All Articles Tagged "wyclef haiti"
by Charing Ball
Recently, a statement from mysterious family members of Wyclef Jean, Haitian hip-hop artist and ambassador at-large to the country, was released to the press his considerations for running for president of Haiti. Let the “If I was President” jokes commence.
According to published reports, Jean, who was born Croix-des-Bouquets, has already filed all the necessary papers and has until August 7th to officially declare his candidacy. No word yet on if Jean, who immigrated to New York from Haiti when he was a child, would meet all the necessary requirements including: being a resident of Haiti for five consecutive years, owning property in the country and having never been a citizen of any country other than Haiti.
Regardless if he is or is not eligible, I’m a little perplexed as to why Jean is running for such a high office in the first place. Is this just an opportunity to enhance his public profile or does he really thinks that he is best candidate to aide Haiti in what is sure to be a long, arduous rebuilding effort. Or maybe, his intentions are a combination of both?
It was less than a year ago that Haiti was devastated by a 7.0 earthquake, which left tens of thousands dead and 1.6 million homeless and displaced. Six months later, people still clutter the streets in make-shift tents, while the billions of relief and aide promised to the Caribbean nation remains unaccounted for.
The government, which too is operating out of tents after losing 26 of 29 of its building and most of its employees, is struggling to come up with a rebuilding strategy of its own. Not to mention that prior to the earthquake Haiti suffered from various social problems, corruption, political upheaval and debt, which prohibited it from maintaining a political infrastructure.
Haiti, for all its historical relevance and years of abuse, is due for a savior; however I’m not quite certain if Jean is it.
To be honest, something about Wyclef’s quest for the public office just doesn’t pass the legitimacy test. I don’t doubt Jean’s sincerity as I think he has demonstrated – even prior to the earthquake – a true love for his homeland. And as someone who is highly favored by the Haitian people, Jean’s presidency would uplift the profile of the struggling island nation – and quite possibly produce one of the greatest Creole/Hip-Hop albums of all time.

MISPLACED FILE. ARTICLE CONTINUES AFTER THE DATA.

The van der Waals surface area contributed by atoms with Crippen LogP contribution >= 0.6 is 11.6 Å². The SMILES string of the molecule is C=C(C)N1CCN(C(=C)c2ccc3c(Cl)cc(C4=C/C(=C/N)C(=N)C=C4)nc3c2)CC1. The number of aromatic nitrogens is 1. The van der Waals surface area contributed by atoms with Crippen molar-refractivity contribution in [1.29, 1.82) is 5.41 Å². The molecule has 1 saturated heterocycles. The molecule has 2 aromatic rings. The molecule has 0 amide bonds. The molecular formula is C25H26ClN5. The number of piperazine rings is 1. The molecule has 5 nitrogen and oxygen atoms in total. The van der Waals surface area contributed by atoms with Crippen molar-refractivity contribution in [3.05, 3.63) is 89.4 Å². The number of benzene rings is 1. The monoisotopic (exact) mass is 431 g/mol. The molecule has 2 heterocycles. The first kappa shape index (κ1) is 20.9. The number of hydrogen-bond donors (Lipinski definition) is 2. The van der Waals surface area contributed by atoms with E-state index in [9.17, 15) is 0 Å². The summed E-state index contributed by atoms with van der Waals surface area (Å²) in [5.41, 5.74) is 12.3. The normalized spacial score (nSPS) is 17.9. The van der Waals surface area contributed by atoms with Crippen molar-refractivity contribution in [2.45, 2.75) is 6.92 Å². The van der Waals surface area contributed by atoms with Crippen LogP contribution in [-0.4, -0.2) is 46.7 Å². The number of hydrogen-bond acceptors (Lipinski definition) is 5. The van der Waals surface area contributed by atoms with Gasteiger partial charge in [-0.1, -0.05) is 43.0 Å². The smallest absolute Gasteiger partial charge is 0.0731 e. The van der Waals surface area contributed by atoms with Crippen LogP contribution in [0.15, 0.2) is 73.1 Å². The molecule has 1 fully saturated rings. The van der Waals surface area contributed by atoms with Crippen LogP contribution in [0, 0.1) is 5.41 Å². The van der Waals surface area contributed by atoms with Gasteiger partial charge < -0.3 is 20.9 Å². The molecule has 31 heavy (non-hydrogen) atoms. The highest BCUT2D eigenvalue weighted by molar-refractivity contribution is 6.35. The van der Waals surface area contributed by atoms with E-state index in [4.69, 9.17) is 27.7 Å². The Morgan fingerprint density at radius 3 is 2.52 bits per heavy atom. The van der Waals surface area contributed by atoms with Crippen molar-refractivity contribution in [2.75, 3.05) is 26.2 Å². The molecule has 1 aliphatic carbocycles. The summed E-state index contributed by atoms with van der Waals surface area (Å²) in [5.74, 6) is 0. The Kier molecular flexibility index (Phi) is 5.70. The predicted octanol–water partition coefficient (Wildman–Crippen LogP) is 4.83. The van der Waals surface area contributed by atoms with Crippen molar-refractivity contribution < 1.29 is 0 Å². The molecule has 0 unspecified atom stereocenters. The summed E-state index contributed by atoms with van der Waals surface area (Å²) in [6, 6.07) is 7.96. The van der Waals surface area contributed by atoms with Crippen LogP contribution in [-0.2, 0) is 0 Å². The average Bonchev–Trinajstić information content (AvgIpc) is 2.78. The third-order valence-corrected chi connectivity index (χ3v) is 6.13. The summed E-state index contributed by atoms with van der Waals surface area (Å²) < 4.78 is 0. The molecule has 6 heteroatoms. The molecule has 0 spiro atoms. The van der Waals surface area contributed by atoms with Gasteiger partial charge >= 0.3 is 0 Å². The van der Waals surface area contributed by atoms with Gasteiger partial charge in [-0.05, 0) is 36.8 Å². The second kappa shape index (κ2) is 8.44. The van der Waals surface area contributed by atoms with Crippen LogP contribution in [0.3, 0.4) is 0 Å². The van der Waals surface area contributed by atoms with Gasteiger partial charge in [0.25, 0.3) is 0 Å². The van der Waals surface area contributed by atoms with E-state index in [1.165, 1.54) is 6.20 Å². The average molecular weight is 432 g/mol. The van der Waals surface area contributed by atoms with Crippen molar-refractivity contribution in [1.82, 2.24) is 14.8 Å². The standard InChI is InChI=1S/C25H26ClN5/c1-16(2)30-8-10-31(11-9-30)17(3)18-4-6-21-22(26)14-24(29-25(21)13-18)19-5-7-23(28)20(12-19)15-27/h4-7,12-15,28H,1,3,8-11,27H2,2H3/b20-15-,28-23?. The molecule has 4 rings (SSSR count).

But just because he can drape himself in the Haitian flag and rap in fluent Creole doesn’t necessarily mean that Jean has the expertise and know-how to grasp the complexities of running an entire government, especially in Haiti.
Case in point, during the upheaval in 2004, Jean voiced called for embattled Haitian President Jean-Bertrand Aristide to step down amidst allegations of corruptions. Jean, who voiced his support for Haitian rebels opposing Aristide’s government, was quoted as saying, “What I want people to be clear about is it’s not just people chopping up people for no reason.”
Of course, Aristide was ushered away by the U.S. military in an early morning coup shortly after and still remains in exile in South Africa today. And the Fanmi Lavalas Party, which was not only the party of Aristide but also a major party with Haitian urban poor, was banned by now President Preval from participating in any future elections. If Jean were to run for office and get elected, how would his support for rebels and vilification of Aristide, who still remains popular in Haiti even after the earthquake, work towards or against bridging unity and rebuilding efforts in the country?
And I would be remised if I didn’t mention the hot water Jean recently found himself in after the earthquake for his questionable and erratic spending practices through his Yele Haiti charity. While no former charges were filed and Jean has always maintained his innocence, a cloud of suspicion still lingers over how much of the $16 million raised by his charity thus far has actually gone to rebuilding or aide efforts.
And in an odd twist, Jean’s uncle Raymond Joseph, who is also the U.S. ambassador to Haiti, told the Christian Monitor that he also plans on throwing his hat in the presidential ring. Unless this is a ploy to split the vote in an effort to get another candidate into office, I highly doubt that Jean would run against his beloved uncle Raymond, whom he credits with helping him get into the music industry in the first place.